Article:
Are Marvel Movies Getting Better or Worse With Age?
Posing a question of whether the MCU is getting better or worse might sound strange, even though the answer is really more complex than you may think. From the outset, the obvious answer would be “exponentially better” if you go strictly by the box office. A more subtle answer would be “it’s subjective” based on one important piece of criteria: How to keep topping themselves.
Creating a movie franchise with increasing audience expectations isn’t necessarily the most envious place to be in. Since the world of making movies is one of the biggest financial risks anyone can make, Marvel could become a bit complacent realizing their movies are easy money.
Let’s take a minute to look at this situation a little deeper and what Marvel should do to keep their quality high.
Marvel now has forty films crossing the $1 billion box office mark worldwide
According to Variety, Spider-Man: Far From Home recently crossed $1 billion in theater earnings across the globe. We all know Avengers: Endgame did double recently, including finally beating the box office record held by Avatar. As a result, Marvel now has 40 movies grossing $1 billion internationally, making this unprecedented territory for any other media property.
In many ways, it’s also slightly chilling they have this much power. They almost have to live up to the Spider-Man creed of great power meaning great(er) responsibility.
At least we’re seeing them take each movie seriously on the influence they exude. Kevin Feige’s announcement recently at Comic-Con that Phase Four will have more diversity and attention to all groups of people shows they care about legacy and inclusion.
On the other end of things is the problem of building themselves so high, audience expectations might become impossible to meet eventually.
Can Marvel continue to top each movie?
We all know the MCU has a specific formula everyone expects to see, something they can basically maintain. One of those is the post-credits scenes giving hints to what’s next on the big screen. Beyond this, though, the plot points and special effects certainly can’t be uniform for the next ten years.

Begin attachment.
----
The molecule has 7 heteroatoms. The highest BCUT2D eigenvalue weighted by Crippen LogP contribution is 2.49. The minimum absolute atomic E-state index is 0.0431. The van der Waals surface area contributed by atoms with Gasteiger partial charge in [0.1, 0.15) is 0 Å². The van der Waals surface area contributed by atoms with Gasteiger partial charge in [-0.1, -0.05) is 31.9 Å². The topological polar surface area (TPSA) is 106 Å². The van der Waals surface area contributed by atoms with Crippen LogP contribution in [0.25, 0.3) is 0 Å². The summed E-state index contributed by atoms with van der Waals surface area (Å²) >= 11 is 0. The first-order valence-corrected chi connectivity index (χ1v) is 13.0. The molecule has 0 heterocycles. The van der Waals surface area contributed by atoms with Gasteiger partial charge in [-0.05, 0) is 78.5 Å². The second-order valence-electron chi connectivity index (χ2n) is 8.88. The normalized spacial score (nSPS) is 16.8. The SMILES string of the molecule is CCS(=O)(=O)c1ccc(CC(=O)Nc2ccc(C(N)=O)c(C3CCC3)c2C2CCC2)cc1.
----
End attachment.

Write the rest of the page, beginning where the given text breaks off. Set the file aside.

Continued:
Avengers: Endgame alone upped the ante in what’s possible within the Marvel universe. Allowing time travel, paradoxes, and alternate timelines to enter the picture truly made the writing potentially more difficult to take on for future movies.
Then again, the time travel element was reserved mainly for the Avengers crew. Spider-Man: Far From Home stuck with more human drama, and it clearly worked.
Story expectation, however, will still need to be heightened through each movie. The writing teams are perhaps plotting out Phase Four now on giant whiteboards to make sure they can create individual stories everyone talks about for years.
Keeping up with special effects is a given, though there’s a backlash against CGI
Everyone will expect to see Marvel keep up with CGI advancements, and the recent movies clearly demonstrate this. Not that there hasn’t been a lot of criticism of CGI overuse in films. As stunning as CGI is now in creating photorealistic images, not everyone is crazy about it as we’ve seen in The Lion King remake.
In some cases, Marvel uses more practical devices, such as Jake Gyllenhaal putting himself through the torture of wearing a physical Mysterio costume throughout Spider-Man: Far From Home.
Perhaps we can argue if Marvel films want to keep being better, they shouldn’t fall prey to the worse excessive proclivities of Hollywood. This means taming CGI oversaturation and not becoming too complacent in the stories people want to see.
Most importantly, the writers need to keep upping their game since the story is the heart of what makes the MCU work. They may need storyboards as big as several city blocks to make this work in the years to come.